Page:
January 29, 2012

The paradox of language failure

People sometimes say they have an experience that words cannot convey. These occasions may be of different kinds. There are trivial cases like Hume's claim that we cannot convey the taste of pineapple to someone who has never tasted it. And there are more dramatic cases as when someone who has lost a child says that it is impossible to convey what the experience is like to someone who has not gone through it.

I would suggest that there is something paradoxical about this notion of words failing us, about the idea of a task to which words are unequal.

The task, for one thing, is undeniably linguistic: conveying experiences is the sort of thing we do with words (unlike feeding people, or keeping them warm - words can't do that either, but we would not call this a shortcoming on the part of words).

In the ordinary kind of case, if I try to give an account of an experience and fail, the failure, as it were, is in the language I use. Speakers may disagree on the right description:

"It wasn't really a chaos, just a roomful of people bustling with activity."

"He didn't really hit you, it was more like a friendly pat on your shoulder."

"The columns may look straight but really they get broader the further up you go."

"It wasn't so much that I felt betrayed as that I was mad at myself because I should have seen it coming."

In these cases, getting the description wrong is a shortcoming on the part of the speaker, not on the part of language. But to say that an experience cannot be conveyed is to claim that language isn't up to it. You can't even attempt to describe it: no proposal is better than any other. Nor can you try to overcome this problem by trying to reform the language. (Cp Wittgenstein, Philosophical Investigations § 610: "James: 'We lack the words.' Then why don't we introduce new ones? What would have to be the case for us to be able to?")

The deficiency, it seems, is not in this language or that, rather here we are up against a limitation of language, of speaking, as such.

We apparently judge how language measures up against something that is not linguistically articulated. But how can this be done? It seems to require that we step outside language and compare it with reality. And this is what seems paradoxical.

Is there some non-paradoxical way (or ways) of understanding such claims?


  1. This kind of thing has puzzled me as well. And I do think there is a less paradoxical way of approaching it.

    There are two kinds of examples:

    (1) "I lost a child - and the experience cannot be conveyed by words."
    (2) Something indescribable happens in plain sight.

    In (2) we could put things like quantum phenomena, that we really don't know how to use words to describe. (Logical paradoxes may pose a similar problem.) But we can also try to imagine that something completely unexpected and inconceivable happened. (My computer suddenly changes into a fire that doesn't burn, etc.) I think these cases don't create a *linguistic* paradox in any obvious sense: we simply don't know what to think and cannot agree on a single correct description or explanation. In principle, this problem can be fixed by further research.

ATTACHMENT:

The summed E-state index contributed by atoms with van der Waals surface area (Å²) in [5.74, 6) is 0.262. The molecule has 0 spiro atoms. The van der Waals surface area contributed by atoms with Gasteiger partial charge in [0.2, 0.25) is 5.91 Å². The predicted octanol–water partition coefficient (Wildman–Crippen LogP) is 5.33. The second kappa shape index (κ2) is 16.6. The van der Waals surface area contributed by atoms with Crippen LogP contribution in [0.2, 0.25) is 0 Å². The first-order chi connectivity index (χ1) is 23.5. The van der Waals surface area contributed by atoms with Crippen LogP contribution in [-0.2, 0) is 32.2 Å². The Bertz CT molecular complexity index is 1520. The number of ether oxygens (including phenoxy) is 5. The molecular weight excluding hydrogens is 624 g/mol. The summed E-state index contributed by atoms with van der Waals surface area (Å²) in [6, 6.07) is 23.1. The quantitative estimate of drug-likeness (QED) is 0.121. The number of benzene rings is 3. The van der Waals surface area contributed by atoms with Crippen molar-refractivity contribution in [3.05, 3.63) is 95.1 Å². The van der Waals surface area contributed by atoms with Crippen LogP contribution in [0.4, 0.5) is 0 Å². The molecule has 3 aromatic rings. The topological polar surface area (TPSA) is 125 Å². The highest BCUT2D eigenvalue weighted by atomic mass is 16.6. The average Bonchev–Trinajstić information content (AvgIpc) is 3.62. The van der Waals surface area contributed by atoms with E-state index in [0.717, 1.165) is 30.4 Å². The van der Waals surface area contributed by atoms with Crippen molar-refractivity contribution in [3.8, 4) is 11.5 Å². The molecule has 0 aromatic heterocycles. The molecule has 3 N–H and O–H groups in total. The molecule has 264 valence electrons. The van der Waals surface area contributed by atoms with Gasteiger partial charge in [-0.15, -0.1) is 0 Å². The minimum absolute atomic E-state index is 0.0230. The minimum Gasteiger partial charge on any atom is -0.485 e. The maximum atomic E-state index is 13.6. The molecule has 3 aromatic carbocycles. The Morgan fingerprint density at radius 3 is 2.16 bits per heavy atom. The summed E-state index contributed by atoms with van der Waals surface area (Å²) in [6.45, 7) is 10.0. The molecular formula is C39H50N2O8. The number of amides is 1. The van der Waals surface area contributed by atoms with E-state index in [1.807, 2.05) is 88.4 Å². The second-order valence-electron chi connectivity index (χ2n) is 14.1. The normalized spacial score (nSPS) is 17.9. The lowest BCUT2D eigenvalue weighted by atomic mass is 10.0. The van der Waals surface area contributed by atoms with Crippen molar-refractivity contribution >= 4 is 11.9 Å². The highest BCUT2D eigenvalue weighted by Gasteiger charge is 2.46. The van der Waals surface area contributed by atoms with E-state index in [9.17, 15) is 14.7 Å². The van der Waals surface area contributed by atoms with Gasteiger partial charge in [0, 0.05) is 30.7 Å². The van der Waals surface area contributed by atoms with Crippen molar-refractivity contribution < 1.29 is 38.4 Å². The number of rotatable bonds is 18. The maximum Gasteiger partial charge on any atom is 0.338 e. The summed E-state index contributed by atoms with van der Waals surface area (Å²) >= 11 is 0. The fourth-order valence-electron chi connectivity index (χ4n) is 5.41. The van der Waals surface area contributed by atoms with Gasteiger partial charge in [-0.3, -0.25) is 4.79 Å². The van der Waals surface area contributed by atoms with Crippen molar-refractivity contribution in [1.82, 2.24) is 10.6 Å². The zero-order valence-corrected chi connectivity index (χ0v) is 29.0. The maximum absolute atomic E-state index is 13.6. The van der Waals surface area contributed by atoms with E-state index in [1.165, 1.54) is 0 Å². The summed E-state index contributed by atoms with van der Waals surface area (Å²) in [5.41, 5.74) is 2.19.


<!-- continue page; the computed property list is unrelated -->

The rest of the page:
And for (1)-type cases I am inclined to say that they are just analogous to Hume's trivial case. So you are right: people seem to be imagining a role for words which they could never have. For of course a speaker who utters (1) *does* describe both what happened, by "I lost a child," and her experience, by "The experience cannot be conveyed by words."

    So the intention behind the latter half of (1) may have been: I can only describe it by saying it cannot be described, and by this I mean that one really has to have had a similar experience to understand the experience.

    1. About (1): I agree that to say “The experience cannot be conveyed in words” may itself be considered a way of conveying the experience. As for your last remark, that one has to have had a similar experience in order to understand it, it is something one often hears, yet it does not seem straightforward to me what it means.

      On the face of it one might take it to be an empirical hypothesis, but this is hardly how it is intended. How would one know, anyway? Is it by experience? Has the matter been empirically tested? Anyway, the claim is too vague even to admit of testing. What would count as “having had the same experience” and as “understanding the experience”?

      All the same, perhaps such a claim has some connection with experience. One may have found that people who have suffered a similar affliction (or who are close to someone who has) will be able to handle a person’s grief in a more understanding manner, will know what to say and what not to say in a way someone who had not will not. More generally, they might have some sense of the proportions of such grief. On the whole, they would have a key to thinking about the situation of the bereaved. (But then I suppose there are people who have suffered bereavement and are yet insensitive to that of others, and vice versa.)

      I should like to suggest, though, that what people usually mean when they say that someone else cannot understand an experience is something rather different: they want to mark a community of suffering. Perhaps such a remark will go with feeling a certain way in the company of a fellow sufferer, with feeling that certain things need not be explained. (In a similar way, someone who has gone through the experience of frontline combat, or who has battled a drug addiction, or had a nervous breakdown, may feel more comfortable around others who have had the same experience. I’m imagining that the sheer awareness of this kind of shared experience may make a difference, regardless of consequences.)

      As for type (2) cases, I’d like to get back to them later.